Recently QNAP gave us the opportunity to review their QNAP TS-459Pro II NAS solution. We gladly accepted this opportunity and we got the NAS shipped to us a few weeks ago.

The TS-459Pro II is a NAS device that is aiming at the SMB market. QNAP also has bigger versions in the TS line that could be used in larger organizations. The TS-459Pro II is certified as VMware and Citrix Ready and is compatible with Windows 2008 Hyper-V and fail-over clustering.

When unpacking the device there are a few things I noticed right away. One, this device looks good! It got a nice compact design but is also very sturdy.

And second, the high number of ports available:

  • 2 Gb Ethernet network interfaces;
  • 2 USB 3.0 ports, one on the front and one on the back;
  • 4 USB 2.0 ports, on the back;
  • 2 eSATA ports;
  • 1 VGA connector.

The NAS does not have any disks installed into it, so I first installed the disks in the brackets that are mounted on the front. You can insert up to 4 disks and each disk can be locked into place by using a small key. When inserting the disks I had a tiny problem getting the second disk in, as there is little room for the bracket to move which causes the connectors not to align properly. This only happens with the second disk slot and when you handle it with care this should not be a big of a problem.

After that, I plugged in the power cord and attached a network cable into one of the two available NICs. When pressing the power button it takes a little while for the device to boot up. The next step depends a bit on your own preference. There are 3 ways in which you can do the initial configuration:

  1. Scan software which is delivered with the NAS and use the wizard to configure;
  2. Make a direct connection over IP with a Linux client;
  3. Use the display and buttons on the NAS to configure an IP address.
I used the scan software to find and do the initial setup of the NAS. Instead of writing out every step I recorded the steps into a short video:
The computer I used was giving me some trouble while recording, apologies for some of the stuttering here and there.

The last part, which is not on the video, is the initialization of the hard-disk. The first thing the NAS does when a RAID configuration is created is synchronizing the disks. With a RAID 5 configuration and the three disks I used it took around 5 hours for the NAS to synchronize it all.

After the initial setup you can manage your NAS trough a web-interface, simply by typing the IP address of the NAS in your web browser. The login name is given in the instruction manual and the password is set during one of the steps of the setup.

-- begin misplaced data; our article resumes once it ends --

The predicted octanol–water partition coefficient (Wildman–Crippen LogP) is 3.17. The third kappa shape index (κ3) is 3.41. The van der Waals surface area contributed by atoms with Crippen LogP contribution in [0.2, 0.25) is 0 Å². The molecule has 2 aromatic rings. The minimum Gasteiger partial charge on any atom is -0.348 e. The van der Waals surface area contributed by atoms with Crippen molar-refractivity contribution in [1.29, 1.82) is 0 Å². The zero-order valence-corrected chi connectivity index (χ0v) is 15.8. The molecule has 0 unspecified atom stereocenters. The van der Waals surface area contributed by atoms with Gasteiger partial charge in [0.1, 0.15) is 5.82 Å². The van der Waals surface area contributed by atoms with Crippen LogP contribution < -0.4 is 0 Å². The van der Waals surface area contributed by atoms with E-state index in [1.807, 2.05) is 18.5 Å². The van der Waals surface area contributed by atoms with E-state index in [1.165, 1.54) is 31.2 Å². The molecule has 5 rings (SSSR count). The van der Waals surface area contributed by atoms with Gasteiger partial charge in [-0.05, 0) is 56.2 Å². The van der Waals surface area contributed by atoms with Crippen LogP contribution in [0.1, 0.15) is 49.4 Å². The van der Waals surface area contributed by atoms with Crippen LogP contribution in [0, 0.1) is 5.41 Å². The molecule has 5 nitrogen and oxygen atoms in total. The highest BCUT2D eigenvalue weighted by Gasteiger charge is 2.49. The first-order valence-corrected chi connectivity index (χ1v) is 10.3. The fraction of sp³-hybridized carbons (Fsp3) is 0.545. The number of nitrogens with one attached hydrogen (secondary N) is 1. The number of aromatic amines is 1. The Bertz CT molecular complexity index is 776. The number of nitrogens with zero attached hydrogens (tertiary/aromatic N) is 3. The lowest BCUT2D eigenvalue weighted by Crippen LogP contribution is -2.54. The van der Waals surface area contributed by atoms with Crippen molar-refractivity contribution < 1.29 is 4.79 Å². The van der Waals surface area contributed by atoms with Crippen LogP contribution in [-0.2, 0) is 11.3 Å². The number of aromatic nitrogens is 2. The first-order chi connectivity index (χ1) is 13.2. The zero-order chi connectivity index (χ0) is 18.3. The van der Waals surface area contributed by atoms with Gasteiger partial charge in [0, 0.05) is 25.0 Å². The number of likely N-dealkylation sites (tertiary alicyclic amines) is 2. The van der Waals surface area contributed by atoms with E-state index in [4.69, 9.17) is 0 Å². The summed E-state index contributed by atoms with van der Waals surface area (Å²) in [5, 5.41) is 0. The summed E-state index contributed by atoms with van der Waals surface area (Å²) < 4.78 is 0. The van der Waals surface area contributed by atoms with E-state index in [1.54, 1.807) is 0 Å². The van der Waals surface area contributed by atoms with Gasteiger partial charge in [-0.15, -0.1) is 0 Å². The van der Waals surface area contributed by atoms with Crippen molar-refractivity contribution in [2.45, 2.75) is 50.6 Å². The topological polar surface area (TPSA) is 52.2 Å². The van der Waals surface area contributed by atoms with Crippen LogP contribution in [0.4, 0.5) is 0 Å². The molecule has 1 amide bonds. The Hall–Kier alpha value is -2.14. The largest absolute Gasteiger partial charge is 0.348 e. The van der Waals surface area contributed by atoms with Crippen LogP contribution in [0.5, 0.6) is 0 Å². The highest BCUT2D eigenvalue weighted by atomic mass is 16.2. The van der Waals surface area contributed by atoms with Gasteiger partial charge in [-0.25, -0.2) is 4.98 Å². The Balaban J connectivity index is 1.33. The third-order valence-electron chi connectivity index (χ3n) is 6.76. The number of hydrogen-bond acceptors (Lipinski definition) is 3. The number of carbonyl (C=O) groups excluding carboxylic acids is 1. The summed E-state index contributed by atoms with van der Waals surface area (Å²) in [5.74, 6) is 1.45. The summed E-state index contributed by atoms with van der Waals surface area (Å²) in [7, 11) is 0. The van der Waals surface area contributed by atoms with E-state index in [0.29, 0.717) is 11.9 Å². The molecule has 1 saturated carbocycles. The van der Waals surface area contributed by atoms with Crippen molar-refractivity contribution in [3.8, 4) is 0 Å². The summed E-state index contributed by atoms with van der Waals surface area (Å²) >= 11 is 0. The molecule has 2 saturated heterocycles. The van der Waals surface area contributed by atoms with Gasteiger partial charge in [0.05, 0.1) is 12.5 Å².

On my first logon to the web-interface I got a pop-up stating that it has found new firmware and if I want to update it right away. I choose to update the firmware right away and a new screen appears in which you can follow the progression of the update. When the update finishes a new pop-up asks you to reboot the NAS right away or at a later stage. I was a bit too fast in clicking the OK button so the NAS rebooted while the disk synchronization process was still running. When the NAS came back up it automatically picked up the synchronization process, but I believe it started all over again. Luckily no harm was done.

Since we at are mostly into VMware, the first thing I wanted to try is setting up a LUN for an ESX host. To do this I first enabled iSCSI on the TS-459Pro II. Enabling iSCSI can be done simply by checking the “Enable iSCSI Target Service” in the disk management part of the web-interface:

Enable iSCSI
When applying the change you get a warning that if you want to use the TS-459Pro II for virtualization purposes, you should disable the write cache option of the NAS. Disabling this is also very easily done trough the web-interface and the warning tells you where you can find the option.

Now, with iSCSI enabled, you will still need to create a target and a LUN which again can be done trough the web-interface. As it is the first LUN, the NAS presents a pop-up which leads you straight into a configuration wizard. I recorded the steps that needed to be made:

After completion of the process you can add the LUN to your ESX host as you would with any other iSCSI LUN.

With the LUN visible for the ESX host I used HDtune to get some performance numbers. I used the following setup to run the test:

  • Virtual machine
    • Windows 2008 standard 32 bit
    • 1 vCPU
    • 4 GB memory
    • Virtual disks
      • 20 GB disk for the OS
      • 10 GB disk to run the test on
  • Jumbo frames turned off
  • 1 Gb iSCSI network connection.
  • 3 SATA disks in a raid 5 config
    • 1x 750 GB / 7200 RPM / 32 MB cache
    • 2x 500 GB / 7200 RPM / 16 MB cache

I installed the VM with all the default Windows settings and only added the VMware tools and HDtune software at the end of the installation. In the screenshots below you can see that I used the 10 GB disk to execute the tests on. The screen shots also show any settings that I might have changed for the test.

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In a future article I hope to post some more performance tests to compare different setups/products.

What I showed in this review is only a small part of what the QNAP TS-459Pro II NAS can do. There are so many possibilities built into this device it would take a long time to review them all, but I can say that this is a great device. For me the looks and feels from hardware up to the web-interface are really good. There where a few moments it took a little longer to find an option, but most things are very self-explanatory.

I would certainly advice anyone to have a look at the QNAP TS-459Pro II site for more details and see the high number of options available within the device.